You have to specify a database to execute statements interactively:

mysql> USE exercise;
Database changed

Or, you can specify the default database in the connection parameter when connecting:

$ mysql -D exercise

The double-dash form for -D is --database:

$ mysql --database exercise

You can also specify the database directly:

$ mysql exercise

0x05 Customize a mysql Prompt

The default prompt for mysql client is mysql>. You can customize the prompt with another value:

mysql> prompt exercise>
PROMPT set to 'exercise>'
exercise>

Prompt with exercise> may be useless, here are some tips.

Prompt with server host:

mysql> prompt \h
PROMPT set to '\h>'
localhost>

Prompt with user account:

mysql> prompt \u>
PROMPT set to '\u>'
root> prompt \U>
PROMPT set to '\U>'
root@localhost>

Prompt with current database:

prompt \d>
PROMPT set to '\d>'
(none)>use exercise;
Database changed
exercise>

Prompt with current time:

mysql> prompt \R:\m:\s>
PROMPT set to '\R:\m:\s>'
12:40:54> prompt \D>
PROMPT set to '\D>'
Thu Sep 14 12:41:20 2023>

This is helpful because you know exactly when you executed a certain statement.

Prompt with default value:

Thu Sep 14 12:41:20 2023>prompt
Returning to default PROMPT of mysql>
mysql>

0x06 Specify a pager

Sometimes the output is too long to fit on the screen when executing the SQL statements interactively, then you can specify a pager to solve this:

$ mysql pager -F -X
PAGER set to 'less -F -X'
mysql> select * from city;
+----------------+----------------+----------------+
| state | capital | largest |
+----------------+----------------+----------------+
| Alabama | Montgomery | Birmingham |
| Alaska | Juneau | Anchorage |
| Arizona | Phoenix | Phoenix |
| Arkansas | Little Rock | Little Rock |
| California | Sacramento | Los Angeles |
| Colorado | Denver | Denver |
| Connecticut | Hartford | Bridgeport |
| Delaware | Dover | Wilmington |
| Florida | Tallahassee | Jacksonville |
:

Type Enter to see more, and q to quit.

Disable the pager:

mysql> nopager
PAGER set to stdout

0x07 Execute Statements from Command Line

We have executed SQL statements interactively before, another way to execute statements if from the command line withe the -e option:

$ mysql -e "SELECT NOW();"
+---------------------+
| now() |
+---------------------+
| 2023-09-14 14:01:22 |
+---------------------+

Executing SQL statements in the command line is useful when you need to export some data from MySQL to other people.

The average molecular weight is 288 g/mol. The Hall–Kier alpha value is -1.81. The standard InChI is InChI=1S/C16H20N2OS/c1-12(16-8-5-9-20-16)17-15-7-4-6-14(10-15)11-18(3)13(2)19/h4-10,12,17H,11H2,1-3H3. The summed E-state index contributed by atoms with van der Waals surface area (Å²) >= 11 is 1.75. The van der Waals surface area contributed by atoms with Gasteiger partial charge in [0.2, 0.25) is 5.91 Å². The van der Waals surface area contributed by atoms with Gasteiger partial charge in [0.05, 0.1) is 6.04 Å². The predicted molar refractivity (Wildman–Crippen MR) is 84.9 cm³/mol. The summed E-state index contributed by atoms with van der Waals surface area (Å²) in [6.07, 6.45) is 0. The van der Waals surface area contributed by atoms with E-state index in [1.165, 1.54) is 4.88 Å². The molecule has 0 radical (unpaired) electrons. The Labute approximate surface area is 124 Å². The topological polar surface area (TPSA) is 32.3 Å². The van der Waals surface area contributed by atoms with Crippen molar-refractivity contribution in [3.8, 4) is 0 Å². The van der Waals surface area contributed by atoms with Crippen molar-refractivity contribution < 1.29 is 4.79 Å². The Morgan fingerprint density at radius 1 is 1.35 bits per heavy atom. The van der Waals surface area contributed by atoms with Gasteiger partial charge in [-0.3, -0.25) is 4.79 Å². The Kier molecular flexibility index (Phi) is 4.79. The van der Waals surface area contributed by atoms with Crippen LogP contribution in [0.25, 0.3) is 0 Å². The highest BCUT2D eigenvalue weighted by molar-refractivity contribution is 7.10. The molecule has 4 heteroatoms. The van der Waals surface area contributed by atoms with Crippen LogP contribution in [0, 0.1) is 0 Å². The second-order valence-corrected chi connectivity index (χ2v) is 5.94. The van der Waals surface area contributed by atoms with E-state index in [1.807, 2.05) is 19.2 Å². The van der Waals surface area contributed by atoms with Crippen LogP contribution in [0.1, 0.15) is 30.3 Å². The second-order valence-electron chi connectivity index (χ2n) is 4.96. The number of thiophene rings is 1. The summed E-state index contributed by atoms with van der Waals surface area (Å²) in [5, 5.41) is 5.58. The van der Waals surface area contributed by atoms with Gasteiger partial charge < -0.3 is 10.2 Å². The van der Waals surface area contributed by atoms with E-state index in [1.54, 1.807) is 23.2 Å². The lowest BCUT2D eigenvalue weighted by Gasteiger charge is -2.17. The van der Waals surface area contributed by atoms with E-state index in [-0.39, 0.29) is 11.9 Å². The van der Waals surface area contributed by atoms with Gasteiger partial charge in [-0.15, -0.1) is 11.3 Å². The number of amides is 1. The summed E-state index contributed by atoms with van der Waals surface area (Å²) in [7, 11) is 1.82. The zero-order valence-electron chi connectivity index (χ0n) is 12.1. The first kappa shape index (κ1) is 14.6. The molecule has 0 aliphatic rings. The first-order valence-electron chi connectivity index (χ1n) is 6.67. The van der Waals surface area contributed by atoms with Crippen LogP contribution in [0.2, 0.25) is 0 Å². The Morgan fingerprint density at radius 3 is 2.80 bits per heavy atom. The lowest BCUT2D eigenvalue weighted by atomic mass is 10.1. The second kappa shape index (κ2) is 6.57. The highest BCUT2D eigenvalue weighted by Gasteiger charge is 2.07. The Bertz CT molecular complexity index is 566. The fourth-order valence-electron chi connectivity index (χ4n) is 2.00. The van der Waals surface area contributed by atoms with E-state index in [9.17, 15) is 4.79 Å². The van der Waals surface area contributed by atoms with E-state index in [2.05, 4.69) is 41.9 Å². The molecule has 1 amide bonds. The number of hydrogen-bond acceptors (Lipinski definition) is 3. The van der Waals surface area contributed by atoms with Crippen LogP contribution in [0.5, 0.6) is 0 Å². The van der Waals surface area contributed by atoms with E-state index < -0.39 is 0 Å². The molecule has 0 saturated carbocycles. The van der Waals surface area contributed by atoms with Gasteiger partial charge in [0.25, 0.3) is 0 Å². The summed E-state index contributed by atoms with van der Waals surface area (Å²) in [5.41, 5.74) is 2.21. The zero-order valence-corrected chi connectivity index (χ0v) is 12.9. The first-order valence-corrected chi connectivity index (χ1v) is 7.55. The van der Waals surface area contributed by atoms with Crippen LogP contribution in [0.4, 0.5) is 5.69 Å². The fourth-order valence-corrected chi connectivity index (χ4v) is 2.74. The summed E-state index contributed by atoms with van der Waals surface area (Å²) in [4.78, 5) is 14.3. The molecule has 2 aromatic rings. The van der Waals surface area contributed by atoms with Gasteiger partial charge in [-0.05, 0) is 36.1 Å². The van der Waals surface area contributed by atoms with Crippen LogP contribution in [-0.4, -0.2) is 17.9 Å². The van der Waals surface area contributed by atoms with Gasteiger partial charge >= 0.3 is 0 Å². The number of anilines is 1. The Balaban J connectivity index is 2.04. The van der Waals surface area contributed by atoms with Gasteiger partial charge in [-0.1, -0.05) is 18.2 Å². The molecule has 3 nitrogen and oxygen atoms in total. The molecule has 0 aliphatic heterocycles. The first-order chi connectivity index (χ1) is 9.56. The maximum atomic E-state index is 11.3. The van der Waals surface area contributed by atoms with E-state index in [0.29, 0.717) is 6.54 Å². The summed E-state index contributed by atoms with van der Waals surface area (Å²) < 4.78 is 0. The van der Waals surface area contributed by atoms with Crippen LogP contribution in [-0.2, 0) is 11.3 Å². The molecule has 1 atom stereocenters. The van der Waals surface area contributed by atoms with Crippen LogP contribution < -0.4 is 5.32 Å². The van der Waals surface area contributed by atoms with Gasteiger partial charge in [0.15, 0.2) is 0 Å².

You can also execute multiple statements separated by ; :

$ mysql exercise -e "SELECT NOW();SELECT * FROM artist;"
+---------------------+
| now() |
+---------------------+
| 2023-09-14 14:14:13 |
+---------------------+
+------+----------+
| a_id | name |
+------+----------+
| 1 | Da Vinci |
| 2 | Monet |
| 4 | Renoir |
| 3 | Van Gogh |
+------+----------+

Use -v option to see the statement:

$ mysql exercise -e "SELECT * FROM artist;" -v
--------------
select * from artist
--------------

+------+----------+
| a_id | name |
+------+----------+
| 1 | Da Vinci |
| 2 | Monet |
| 4 | Renoir |
| 3 | Van Gogh |
+------+----------+

Use -vv to see more info:

$ mysql exercise -e "SELECT * FROM artist;" -vv
--------------
select * from artist
--------------

+------+----------+
| a_id | name |
+------+----------+
| 1 | Da Vinci |
| 2 | Monet |
| 4 | Renoir |
| 3 | Van Gogh |
+------+----------+
4 rows in set (0.01 sec)

Bye

Use -s to remove tabular box:

$ mysql exercise -e "SELECT * FROM artist;" -s
a_id name
1 Da Vinci
2 Monet
4 Renoir
3 Van Gogh

This is useful when redirecting the output to a file and then converting it to CSV format:

$ mysql exercise -e "SELECT * FROM artist;" -s | sed -e "s/\t/,/g"
1,Da Vinci
2,Monet
4,Renoir
3,Van Gogh

Then you can save the output to a CSV file:

mysql exercise -e "SELECT * FROM artist;" -s | sed -e "s/\t/,/g" > artist.csv
cat artist.csv
1,Da Vinci
2,Monet
4,Renoir
3,Van Gogh

To remove the column names, use-ss :

$ mysql exercise -e "SELECT * FROM artist;" -ss
1 Da Vinci
2 Monet
4 Renoir
3 Van Gogh

0x08 Execute Statements from File

You can feed mysql with statements from a file:

$ mysql < exercise.sql

SQL scripts are also useful when you want to distribute the data to others.